Is this book part of a series? If so is it a sequel or a prequel? Name the other already published books? The book wasn’t originally intended to be part of a series though I did leave the door open. I’d have to give that some thought before I moved ahead on a sequel.
Describe your protagonist and describe the challenges the protagonist needs to overcome and the motivation for overcoming them. Tanith Asir, aka Stormrider, finely trained Janissary, protector of the people with an oath to uphold. She’s on a mission to retrieve the amulet , one that is more than mere ornamentation, which chooses the next leader. She’s physically fit, powerful, beautiful and determined. Her past is one that’s difficult to overcome; a childhood in slavery, a learning of deviousness to gain her freedom. She’s angry and harbors some hate, but she’s just as honorable and determined. Her desire is to make things better so others don’t suffer as she did. She’s committed to her position in life as a Janissary and her quest is to return the amulet of the Suonetar to where it belongs. To do that she must overcome her own past, the people inhabiting the primitive continent where she must find it who see her more as a woman to be desired than a warrior, deal with her feelings for the Bounty Hunter who’s been sent to replace her when she was declared dead in action, and adjust to the present on her world of the ancients with powers beyond understanding. And then there are the Wolves – the pack to which she belongs.
Describe your antagonist and talk about motivation. The Maven, cultured, gracious slave-trader. He’s dark at his core though he puts on a good front, seeming smooth, almost kind, patient. He’s none of those things. He’s physically powerfully and an equally powerful presence. He’s in favor of anarchy and war, those things working to his advantage and he delights in using and manipulating people. And by the way, he was Tanith’s captor when she was a child, her owner and once a slave always a slave both in his belief and in practice. Tanith is one of the very few who got away from him and his band of slavers. He bears a special anger for Tanith.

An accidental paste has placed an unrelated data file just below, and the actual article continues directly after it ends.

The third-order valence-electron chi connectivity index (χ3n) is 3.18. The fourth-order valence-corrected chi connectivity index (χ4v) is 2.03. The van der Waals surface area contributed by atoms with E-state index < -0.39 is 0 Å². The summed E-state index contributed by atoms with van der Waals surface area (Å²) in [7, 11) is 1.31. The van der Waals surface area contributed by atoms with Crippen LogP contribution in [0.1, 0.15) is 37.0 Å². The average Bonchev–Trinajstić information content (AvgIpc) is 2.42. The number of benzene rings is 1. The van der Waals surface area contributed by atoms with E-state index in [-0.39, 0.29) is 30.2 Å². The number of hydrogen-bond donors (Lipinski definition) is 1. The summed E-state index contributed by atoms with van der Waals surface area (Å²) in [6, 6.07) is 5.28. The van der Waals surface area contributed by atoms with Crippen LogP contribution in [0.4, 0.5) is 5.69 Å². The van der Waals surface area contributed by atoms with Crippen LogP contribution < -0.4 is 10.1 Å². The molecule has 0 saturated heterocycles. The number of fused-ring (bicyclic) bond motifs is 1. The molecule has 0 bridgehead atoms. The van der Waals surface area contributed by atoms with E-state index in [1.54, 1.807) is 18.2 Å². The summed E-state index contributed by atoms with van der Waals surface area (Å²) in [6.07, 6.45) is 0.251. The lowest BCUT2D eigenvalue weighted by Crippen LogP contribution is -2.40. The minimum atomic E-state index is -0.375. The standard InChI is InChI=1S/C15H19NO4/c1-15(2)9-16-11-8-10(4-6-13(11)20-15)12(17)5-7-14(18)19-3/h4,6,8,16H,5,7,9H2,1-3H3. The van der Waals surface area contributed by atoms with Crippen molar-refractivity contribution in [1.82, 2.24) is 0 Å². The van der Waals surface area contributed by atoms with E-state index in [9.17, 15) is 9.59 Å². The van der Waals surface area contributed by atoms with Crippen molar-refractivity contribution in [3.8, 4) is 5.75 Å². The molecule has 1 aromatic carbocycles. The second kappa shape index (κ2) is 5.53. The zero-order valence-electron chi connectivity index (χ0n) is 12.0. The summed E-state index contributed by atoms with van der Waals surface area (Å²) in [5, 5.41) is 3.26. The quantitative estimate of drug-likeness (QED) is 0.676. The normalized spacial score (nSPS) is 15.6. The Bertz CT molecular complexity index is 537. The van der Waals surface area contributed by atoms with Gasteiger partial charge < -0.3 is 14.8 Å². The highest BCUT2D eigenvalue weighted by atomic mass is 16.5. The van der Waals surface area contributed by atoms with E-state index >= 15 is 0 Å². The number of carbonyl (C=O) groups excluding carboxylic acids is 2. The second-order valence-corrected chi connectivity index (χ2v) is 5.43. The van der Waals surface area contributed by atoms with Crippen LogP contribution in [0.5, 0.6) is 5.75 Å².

Quote a passage from your book that you love. Legs spread to steady her balance, moccasin-clad feet planted firmly upon the ground, she gaped while the sounds of her own blood rushing filled her ears. She couldn’t help staring, but she couldn’t spare the time for it.
There, before her, Strongheart, magnificent in battle, wore his great silver ruff stiffened across massive shoulders like a cape. Head down, ears up, lips peeled back from impressive white teeth in a deadly, guttural snarl, he challenged the enraged bear for possession of his victim–a man (a rather torn-up man), caught between bear (who seemed prepared to make short shrift of him) and wolves (who undoubtedly seemed not much different than the bear to the man). Already battered and bloodied far more than any man should be and remain standing, that hardy soul stared warily from beast to beast to beast, his lips peeled back in a rictus of a man-snarl, his body half crouched in readiness, but bleeding, weakening, swaying on his feet.
Readiness – readiness for that?! The bear towered over them all, standing a solid twelve feet tall if he was an inch.
How has your upbringing influenced you writing? I had a very supportive mother who backed my writing all the way and a Godmother who served as first reader during the first years of my writing and she was darn good at it. It was because of that desire to write and the support that I received at home that I was able to pursue my dream and write, selling 14 novels. The down side was my father’s attitude of “get a job” but that made me just all the more determined – I had a job, just not a full time job and I published.
Where do you live and how does that influence your writing? I live now in Santa Fe New Mexico and have been here for many years. I’ve written a number of westerns and published a historic romance with Harlequin. The great southwest has always been my love and seems to find its way into many of my stories directly or indirectly.
If you have a career outside of writing how does it fit into your life as a writer? I wouldn’t call it a career, but I’ve held a number of jobs along the way to supplement the income from my writing. I’ve been an assistant bookstore manager, an assistant to a college registrar, a legal assistant and worked as an administrative assistant at a historic preservation organization. Some writers love their outside jobs as a way to get out into life and have more experiences. For me it gets in the way. There are many things I’ve enjoyed about these jobs, but no matter how you cut it, that cuts into time that could be spent writing or researching my next book or script. I pretty much coped with it when I had to and moved on when I could.
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That’s the interview. Thanks for listening.